Wednesday night's game was a masterful showcase of Justin Verlander's dominance as a starter. Verlander not only threw a complete game shutout, he did so with 118 pitches, giving up just five hits and only one walk, which came in the ninth inning. He struck out seven, surpassing the 2,500 strikeout milestone for his career. Though he cruised for much of the game, completing it wasn't easy, including having to get out of a jam in the eighth when the Angels had runners on second and third with just one out, followed by runners on first and second in the ninth. Like he does best, he hunkered down and got through both innings, securing his fifth win of the season. Though not as special of a night, Garrett Richards for the Angels had a strong performance as well, going seven innings in the start for Los Angeles. His biggest mistake came when Evan Gattis continued his recent hot streak by hitting a two-run homer in the top of the second, giving Houston the 2-0 lead they'd take all the way to the end.
Final Score: Astros 2, Angels 0

Friday, May 18th: 21-21 Indians (Mike Clevinger) vs. 28-17 Astros (Charlie Morton)

Charlie Morton followed up his 14 strikeout performance in his last start with another strong start on Friday night against Cleveland. Though he only struck out eight batters this time, he still went seven strong innings. Morton allowed just one hit through the first six innings before allowing a solo home run to Edwin Encarnacion in the seventh for his one and only run. That home run tied the game 1-1 at the time after George Springer hit a solo home run of his own in the bottom of the third off Mike Clevinger who was also having a strong night. Clevinger struggled in the bottom of the seventh, though, issuing back-to-back walks to leadoff the inning before an RBI ground-rule double to Tony Kemp,  who had just been called up in place of Jake Marisnick, broke the tie and gave the Astros a 2-1 advantage. Houston added one more before that inning was over, then extended the lead to 4-1 with a sac fly from Evan Gattis in the bottom of the ninth. They'd hold on to that 4-1 lead after a tough eighth inning from Chris Devenski then the save by Ken Giles.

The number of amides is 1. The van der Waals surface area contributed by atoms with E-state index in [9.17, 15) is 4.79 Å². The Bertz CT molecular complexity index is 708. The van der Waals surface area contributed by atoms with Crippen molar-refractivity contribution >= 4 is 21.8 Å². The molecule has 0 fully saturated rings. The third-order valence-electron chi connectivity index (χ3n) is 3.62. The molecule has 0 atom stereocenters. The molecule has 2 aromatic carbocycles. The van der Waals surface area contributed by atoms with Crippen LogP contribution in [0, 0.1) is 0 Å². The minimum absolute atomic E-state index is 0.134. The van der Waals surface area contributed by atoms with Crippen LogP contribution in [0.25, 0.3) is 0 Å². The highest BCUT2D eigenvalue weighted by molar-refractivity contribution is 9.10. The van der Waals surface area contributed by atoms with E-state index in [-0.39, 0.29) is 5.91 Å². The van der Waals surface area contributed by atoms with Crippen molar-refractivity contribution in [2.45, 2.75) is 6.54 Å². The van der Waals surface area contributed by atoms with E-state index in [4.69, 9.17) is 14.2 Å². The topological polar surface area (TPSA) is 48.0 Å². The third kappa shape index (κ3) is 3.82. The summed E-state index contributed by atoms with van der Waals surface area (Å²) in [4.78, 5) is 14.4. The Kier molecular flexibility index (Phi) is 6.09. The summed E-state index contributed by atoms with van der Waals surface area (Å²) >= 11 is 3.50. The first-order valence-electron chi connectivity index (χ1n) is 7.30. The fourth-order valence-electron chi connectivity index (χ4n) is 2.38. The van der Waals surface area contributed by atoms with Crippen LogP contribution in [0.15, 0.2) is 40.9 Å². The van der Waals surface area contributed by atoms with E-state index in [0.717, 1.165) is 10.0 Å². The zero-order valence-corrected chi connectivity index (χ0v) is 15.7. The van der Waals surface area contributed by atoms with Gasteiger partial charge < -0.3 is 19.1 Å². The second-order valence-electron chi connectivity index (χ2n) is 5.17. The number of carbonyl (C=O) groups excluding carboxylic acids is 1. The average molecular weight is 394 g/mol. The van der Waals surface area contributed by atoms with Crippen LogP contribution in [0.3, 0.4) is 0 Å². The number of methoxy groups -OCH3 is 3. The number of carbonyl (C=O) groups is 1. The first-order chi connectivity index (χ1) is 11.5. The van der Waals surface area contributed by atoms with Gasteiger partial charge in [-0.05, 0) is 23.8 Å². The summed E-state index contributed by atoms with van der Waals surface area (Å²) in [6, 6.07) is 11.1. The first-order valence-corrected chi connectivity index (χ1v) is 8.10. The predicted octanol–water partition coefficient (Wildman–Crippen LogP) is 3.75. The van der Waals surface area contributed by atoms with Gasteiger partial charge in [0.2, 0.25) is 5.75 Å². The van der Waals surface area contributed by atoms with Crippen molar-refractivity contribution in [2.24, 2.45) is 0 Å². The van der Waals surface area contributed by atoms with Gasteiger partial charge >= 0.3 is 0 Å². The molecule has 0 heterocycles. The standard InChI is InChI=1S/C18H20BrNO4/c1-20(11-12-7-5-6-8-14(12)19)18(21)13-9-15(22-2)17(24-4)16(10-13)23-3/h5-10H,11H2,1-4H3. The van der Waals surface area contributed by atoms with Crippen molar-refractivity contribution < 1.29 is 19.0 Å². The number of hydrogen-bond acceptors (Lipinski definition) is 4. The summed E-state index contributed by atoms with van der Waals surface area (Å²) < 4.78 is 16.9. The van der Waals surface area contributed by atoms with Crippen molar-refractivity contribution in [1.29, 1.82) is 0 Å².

Final Score: Indians 1, Astros 4

Saturday, May 19th: 21-22 Indians (Corey Kluber) vs. 29-17 Astros (Dallas Keuchel)

After looking to be back in control of his game, Dallas Keuchel had a rough game against the Indians on Saturday night. Most of the damage he allowed came right off the bat in the top of the first inning with Cleveland getting a quick three runs on a solo home run by Michael Brantley then two RBI doubles. Keuchel did settle in after the rough first inning, getting through the next few innings without trouble, but would end up letting a leadoff walk in the top of the fifth result in the fourth run for the Indians after a couple of groundouts moved the runner to third before scoring on an infield single. Keuchel's night was done after a short five-inning start and Joe Smith was first out of the bullpen for Houston, but he too would have trouble, allowing a solo home run to Yan Gomes to extend Cleveland's lead to 5-0. After holding Houston's offense in check for most of the game, Carlos Correa was finally able to do some damage against Corey Kluber in the bottom of the sixth with a two-run homer to trim the lead to three runs. Alex Bregman would follow with a solo home run in the eighth, then Marwin Gonzalez with a solo shot of his own in the ninth, but Houston would come up one run short in the failed comeback.